Libyan rebels gained new ground in Misrata over the weekend, while officials in the Qaddafi regime denied the use of heavy weapons or banned cluster bombs in the shelling of Misrata and the rebel-held city of Ajdabiya farther east.
Since early March, forces loyal to Col. Moammar Qaddafi have been trying to fight their way into Misrata's rebel-controlled center, achieving little while inflicting immense suffering on residents who have chosen to remain.
On Sunday, government officials in Tripoli canceled a trip for reporters to Misrata, about 125 miles east of the capital, as several areas in the city came under artillery and mortar fire, said a rebel spokesperson identifying himself only by his first name, Mohammed.
On Saturday rebels reclaimed a new patch of land southwest of the city known as Al-Ghayran, beyond Tripoli Street, the main front line in the battle, according to a doctor with the rebels, Ayman Abu-Shahma. In the fight for Al-Ghayran, rebels destroyed three tanks, he said.
The doctor said government troops retaliated by firing Grad rockets at several targets around the city, including a dairy-products plant, a clinic and a road reserved for container trucks leading to the port. The waterfront is the rebels' only outlet to the outside world.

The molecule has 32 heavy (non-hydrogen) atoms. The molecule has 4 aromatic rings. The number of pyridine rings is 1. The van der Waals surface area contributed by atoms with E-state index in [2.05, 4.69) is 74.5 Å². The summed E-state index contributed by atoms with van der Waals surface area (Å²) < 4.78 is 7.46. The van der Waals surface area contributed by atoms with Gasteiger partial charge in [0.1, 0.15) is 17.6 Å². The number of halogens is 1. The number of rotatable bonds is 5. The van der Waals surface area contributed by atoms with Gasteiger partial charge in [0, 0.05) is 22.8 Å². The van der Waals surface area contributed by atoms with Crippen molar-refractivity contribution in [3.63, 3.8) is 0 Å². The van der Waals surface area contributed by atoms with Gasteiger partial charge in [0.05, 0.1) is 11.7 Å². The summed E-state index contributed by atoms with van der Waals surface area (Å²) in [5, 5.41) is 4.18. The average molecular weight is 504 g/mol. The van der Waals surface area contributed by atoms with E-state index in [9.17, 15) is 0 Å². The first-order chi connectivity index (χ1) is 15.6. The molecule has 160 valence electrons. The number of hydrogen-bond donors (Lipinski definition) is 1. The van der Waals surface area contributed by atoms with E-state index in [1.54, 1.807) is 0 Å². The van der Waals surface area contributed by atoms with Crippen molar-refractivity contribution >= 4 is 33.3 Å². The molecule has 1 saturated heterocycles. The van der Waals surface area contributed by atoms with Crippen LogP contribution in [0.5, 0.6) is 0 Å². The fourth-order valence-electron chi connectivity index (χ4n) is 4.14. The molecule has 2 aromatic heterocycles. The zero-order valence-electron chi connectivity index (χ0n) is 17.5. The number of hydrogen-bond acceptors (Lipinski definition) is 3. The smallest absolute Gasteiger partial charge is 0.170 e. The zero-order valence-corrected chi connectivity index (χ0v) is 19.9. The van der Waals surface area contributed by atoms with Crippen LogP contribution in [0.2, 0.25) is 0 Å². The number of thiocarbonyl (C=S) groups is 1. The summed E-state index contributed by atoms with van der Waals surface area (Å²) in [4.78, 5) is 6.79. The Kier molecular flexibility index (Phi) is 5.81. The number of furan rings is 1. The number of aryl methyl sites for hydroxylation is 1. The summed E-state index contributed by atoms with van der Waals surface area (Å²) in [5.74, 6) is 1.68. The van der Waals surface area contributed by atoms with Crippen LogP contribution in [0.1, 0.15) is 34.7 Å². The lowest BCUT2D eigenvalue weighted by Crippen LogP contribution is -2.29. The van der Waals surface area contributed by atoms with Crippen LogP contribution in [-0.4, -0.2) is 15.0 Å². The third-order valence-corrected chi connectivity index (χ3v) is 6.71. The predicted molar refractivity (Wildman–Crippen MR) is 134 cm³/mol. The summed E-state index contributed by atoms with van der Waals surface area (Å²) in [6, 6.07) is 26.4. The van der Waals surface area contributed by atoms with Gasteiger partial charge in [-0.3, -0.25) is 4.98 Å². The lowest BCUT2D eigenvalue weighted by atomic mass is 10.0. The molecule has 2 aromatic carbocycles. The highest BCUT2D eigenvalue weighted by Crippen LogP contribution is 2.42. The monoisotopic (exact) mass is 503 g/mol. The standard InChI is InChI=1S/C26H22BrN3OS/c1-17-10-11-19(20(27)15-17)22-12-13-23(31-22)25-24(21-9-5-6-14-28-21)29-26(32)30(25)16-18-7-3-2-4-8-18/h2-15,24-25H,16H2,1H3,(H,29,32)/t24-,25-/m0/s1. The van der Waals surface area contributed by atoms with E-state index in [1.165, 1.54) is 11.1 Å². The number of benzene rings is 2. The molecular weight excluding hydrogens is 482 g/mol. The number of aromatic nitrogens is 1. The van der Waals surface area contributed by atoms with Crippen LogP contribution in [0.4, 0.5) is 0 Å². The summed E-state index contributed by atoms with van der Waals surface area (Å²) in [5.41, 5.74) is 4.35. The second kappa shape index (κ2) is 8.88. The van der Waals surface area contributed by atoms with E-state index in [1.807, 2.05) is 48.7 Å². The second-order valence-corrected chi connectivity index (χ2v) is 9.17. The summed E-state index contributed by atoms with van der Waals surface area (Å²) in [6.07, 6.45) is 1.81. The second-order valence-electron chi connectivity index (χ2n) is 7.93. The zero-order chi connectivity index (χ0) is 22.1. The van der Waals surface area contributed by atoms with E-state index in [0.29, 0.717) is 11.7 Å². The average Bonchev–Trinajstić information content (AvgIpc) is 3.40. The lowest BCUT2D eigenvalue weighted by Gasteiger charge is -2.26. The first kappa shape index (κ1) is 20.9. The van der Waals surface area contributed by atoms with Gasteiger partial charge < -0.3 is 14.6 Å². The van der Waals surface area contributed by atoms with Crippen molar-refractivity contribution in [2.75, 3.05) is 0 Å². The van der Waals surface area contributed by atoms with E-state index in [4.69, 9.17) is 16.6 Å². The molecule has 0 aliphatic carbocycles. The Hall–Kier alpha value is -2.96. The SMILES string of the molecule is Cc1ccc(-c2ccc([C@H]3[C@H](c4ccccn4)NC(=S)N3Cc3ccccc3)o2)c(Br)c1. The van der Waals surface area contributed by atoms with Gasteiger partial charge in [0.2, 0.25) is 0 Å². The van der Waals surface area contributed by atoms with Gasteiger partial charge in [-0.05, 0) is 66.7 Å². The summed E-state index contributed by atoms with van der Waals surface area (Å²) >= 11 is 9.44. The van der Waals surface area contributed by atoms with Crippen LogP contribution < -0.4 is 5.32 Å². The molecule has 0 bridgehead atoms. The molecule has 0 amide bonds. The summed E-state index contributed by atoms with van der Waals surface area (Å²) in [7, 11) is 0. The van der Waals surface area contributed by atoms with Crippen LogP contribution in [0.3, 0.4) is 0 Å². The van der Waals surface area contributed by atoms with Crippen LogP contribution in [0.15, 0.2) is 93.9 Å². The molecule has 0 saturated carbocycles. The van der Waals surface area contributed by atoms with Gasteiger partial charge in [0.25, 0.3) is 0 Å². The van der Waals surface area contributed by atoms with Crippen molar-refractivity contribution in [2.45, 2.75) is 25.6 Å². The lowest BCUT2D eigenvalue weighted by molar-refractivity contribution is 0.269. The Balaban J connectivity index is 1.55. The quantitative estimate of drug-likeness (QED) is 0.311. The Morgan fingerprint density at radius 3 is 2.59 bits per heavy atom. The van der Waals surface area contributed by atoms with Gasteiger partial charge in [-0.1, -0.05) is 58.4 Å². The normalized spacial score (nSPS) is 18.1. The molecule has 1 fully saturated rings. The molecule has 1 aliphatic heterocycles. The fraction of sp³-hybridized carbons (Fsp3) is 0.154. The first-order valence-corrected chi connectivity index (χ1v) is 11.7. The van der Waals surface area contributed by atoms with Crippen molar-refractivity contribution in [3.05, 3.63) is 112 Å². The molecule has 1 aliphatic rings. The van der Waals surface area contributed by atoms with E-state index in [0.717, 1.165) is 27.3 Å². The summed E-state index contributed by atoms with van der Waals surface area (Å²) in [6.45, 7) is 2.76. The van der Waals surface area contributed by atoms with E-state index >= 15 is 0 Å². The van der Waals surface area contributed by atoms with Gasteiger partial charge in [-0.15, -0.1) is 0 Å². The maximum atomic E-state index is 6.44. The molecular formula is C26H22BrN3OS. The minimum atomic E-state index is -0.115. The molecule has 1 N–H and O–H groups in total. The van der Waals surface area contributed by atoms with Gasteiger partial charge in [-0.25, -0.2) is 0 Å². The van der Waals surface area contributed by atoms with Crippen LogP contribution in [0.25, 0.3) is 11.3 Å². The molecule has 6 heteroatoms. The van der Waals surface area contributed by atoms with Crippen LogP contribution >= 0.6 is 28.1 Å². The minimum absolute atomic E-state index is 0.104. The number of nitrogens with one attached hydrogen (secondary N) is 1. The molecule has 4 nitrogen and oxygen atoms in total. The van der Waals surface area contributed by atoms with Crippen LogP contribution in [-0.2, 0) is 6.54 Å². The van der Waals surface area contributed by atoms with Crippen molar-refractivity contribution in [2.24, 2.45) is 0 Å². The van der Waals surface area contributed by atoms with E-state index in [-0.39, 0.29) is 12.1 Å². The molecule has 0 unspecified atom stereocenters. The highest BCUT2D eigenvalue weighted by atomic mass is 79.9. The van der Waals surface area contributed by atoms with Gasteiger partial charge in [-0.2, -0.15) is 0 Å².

Later, Dr. Abu-Shahma said a total of 23 people were killed on Saturday and Sunday, including rebel fighters, civilians and a nurse at a clinic in an area known as Zawiyat al-Mahjoub, also southwest of the city.
Amid the continued bloodshed in Misrata, Baroness Valerie Amos, the United Nation's undersecretary-general for humanitarian affairs and emergency relief, traveled to Tripoli with other U.N. officials for a few hours Sunday to press senior Libyan officials for an immediate cessation of hostilities and for U.N.-agency access to conflict zones.
On Thursday, pro-Qaddafi forces had unleashed a barrage of Grad rockets toward the port neighborhood of Qasr Ahmed, killing up to 32 people, including many waiting outside a bakery, and preventing several humanitarian ships from docking in Misrata.
A military spokesman in Tripoli denied the use of artillery and rockets in the attack despite compelling evidence indicating otherwise.
The situation in Misrata, under siege by Qaddafi forces for almost 50 days, is a focal point of most international humanitarian and aid organizations. Since early April, many have used sea access to bring in food, water and medical supplies, and to evacuate the wounded and some of the thousands of migrant workers marooned at the port.
But there appears to be no end in sight for the crisis in Misrata, with Qaddafi's forces digging in while rebels, who have set up their own local political and military councils in coordination with their counterparts in the eastern rebel-stronghold of Benghazi, saying they won't give up until the Libyan leader relinquishes power.
"If he wants to rule over ruins and bodies, then he is welcome," said Dr. Abu-Shahma in Misrata referring to Col. Qaddafi. "But as long as we are alive, no way."